By contrast, so he argued, the process of the patent in suit yielded directly DME, which was odourless and did not give rise to a "wet" feeling. While the claimed process was a combination of features, each of them known per se, this combination would not have been obvious to the skilled person in view of the technical problem to be solved and, furthermore, the very simplicity of this solution could be indicative for its inventiveness, for such simple solutions are frequently, so he said, the most inventive ones.
In the Respondent's submission, a skilled person, to whom several possibilities for the purification and de- odourisation of DME were available, would not have considered that it was possible to dispense with the DME purification by simply modifying the distillation of the methanol in the recycle stream of the process of document (1) which had been in continuous use from about 1931 - a fact specifically denied by the Appellant.
VI. The Appellant requested that the impugned decision be set aside and the patent in suit be revoked; the Respondent requested that the appeal be dismissed. At the end of the oral proceedings, the Chairman announced the decision of the Board to allow the appeal.
Reasons for the Decision
1. The appeal is admissible.
None of the citations discloses the subject matter of Claim 1 of the patent in suit which, thus, is novel. Since this is not in dispute, it is not necessary to give detailed reasons for this finding.
3. Inventive Step
The patent in suit relates to a process for the manufacture of DME, whereby methanol from any source is dehydrated in the vapour phase under elevated pressure over a solid acidic catalyst, and the DME is recovered from the cooled reaction mixture by distillation in a pressurised column, from which it is taken off as a side stream, whilst the bottoms of the said column are rectified in a second column, operating at a lower pressure than the first one, from which purified methanol is then removed as a side stream, and recycled to the dehydration reaction. From the top of the first column, fractions are removed with boiling points lower than that of DME, while from the top of the second column fractions having boiling points lower than that of methanol are removed. The bottoms of the second distillation column are then withdrawn.
3.1. Such vapour phase dehydration reactions on a solid catalyst under pressurised conditions for the manufacture of DME are known, in particular from document (1) (see the disputed patent, column 1, lines 26 to 39), which the Board takes as the starting point for the evaluation of inventive step.
Document (1) discloses a process for the manufacture of DME comprising
(i) passing methanol in the vapour phase over a suitable dehydration catalyst at elevated pressure, preferably at about 15 atmospheres (page 1, left hand column, lines 21 to 25, in combination with page 1, right hand column, lines 4 to 7, and page 2, left hand column lines 38 to 41);
(ii) passing the reaction mixture into a condenser where it may be partly or completely liquified (page 1, right hand column, lines 25 to 28);
(iii) introducing it into a first distillation column, from which the DME is removed at the top and condensed thereafter in a condenser (page 1, right hand column, lines 28 to 29 in combination with lines 14 to 19);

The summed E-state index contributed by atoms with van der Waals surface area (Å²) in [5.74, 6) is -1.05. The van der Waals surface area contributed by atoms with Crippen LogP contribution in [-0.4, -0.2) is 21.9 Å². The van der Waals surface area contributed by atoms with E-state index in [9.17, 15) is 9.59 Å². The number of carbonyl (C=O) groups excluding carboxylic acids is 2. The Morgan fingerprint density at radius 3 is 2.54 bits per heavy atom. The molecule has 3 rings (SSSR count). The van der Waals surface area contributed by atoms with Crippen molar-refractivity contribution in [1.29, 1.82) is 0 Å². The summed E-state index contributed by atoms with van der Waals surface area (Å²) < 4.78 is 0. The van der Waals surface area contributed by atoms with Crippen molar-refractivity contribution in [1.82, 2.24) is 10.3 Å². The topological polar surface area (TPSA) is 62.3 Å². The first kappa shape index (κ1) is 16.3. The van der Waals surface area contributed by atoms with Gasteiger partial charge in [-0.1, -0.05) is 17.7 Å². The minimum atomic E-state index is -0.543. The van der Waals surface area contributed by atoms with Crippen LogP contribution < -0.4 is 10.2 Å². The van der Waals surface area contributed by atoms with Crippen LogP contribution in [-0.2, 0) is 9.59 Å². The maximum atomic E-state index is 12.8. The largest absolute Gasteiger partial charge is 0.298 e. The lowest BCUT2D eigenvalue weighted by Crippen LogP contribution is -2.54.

(iv) introducing the bottoms of this first distillation column into a second distillation column from which the unreacted methanol is removed from the top (page 1, right hand column, lines 30 to 33 in combination with the figure); and
(v) recycling the thus recovered methanol (page 1, right hand column, lines 34 to 35).
Hence, document (1) discloses the process features (a), (b), and (f) of Claim 1 of the patent in suit which are identical with the above features (i), (ii), and (v) respectively. This fact is not in dispute between the parties.
3.2. The DME resulting from the process of document (1) is, according to the patent in suit, not sufficiently pure to be used as a propellant as it retains an undesirable odour (see column 2, lines 17 to 22). Thus, the technical problem to be solved can be defined as finding a process which results in a DME with such improved purity as to qualify it for use as a propellant.
The additional feature of a "wet" feeling is so vague and ill defined that it cannot be considered as being part of the problem requiring solution.
3.3. The means proposed according to Claim 1 of the patent in suit as the solution of this problem consist in a process combining the above process features (i), (ii) and (v) with the distillation features (c), (d), and (e), which relate to the distillative purification of the reaction mixture obtained, and which were all known as such, as was indeed conceded by the Respondent.
According to the example of the disputed patent, the DME obtained by the claimed process has a purity of at least 99.9% (column 7, lines 10 to 14). As document (5) discloses that a DME, which is suitable as a propellant has a purity of 99.8% (min. 99.6%; page 39, left hand column, first line of the first table), it is entirely credible that the process of Claim 1 does solve the above mentioned technical problem.
3.4. It remains to be decided whether or not the subject matter of Claim 1 of the patent in suit results from an inventive step.
As already indicated, all the process steps (a) through (f) were known as such. While conceding this, the Respondent submitted that the combination of features (a), (b), and (f), all being known from document (1), with the features (c), (d), and (e), was not obvious to a person skilled in the art. A process, so he argued, which was in continuous use from the early thirties of this century would have been deemed to be an optimised one, and not be open for improvement by measures which seem to be simple ones.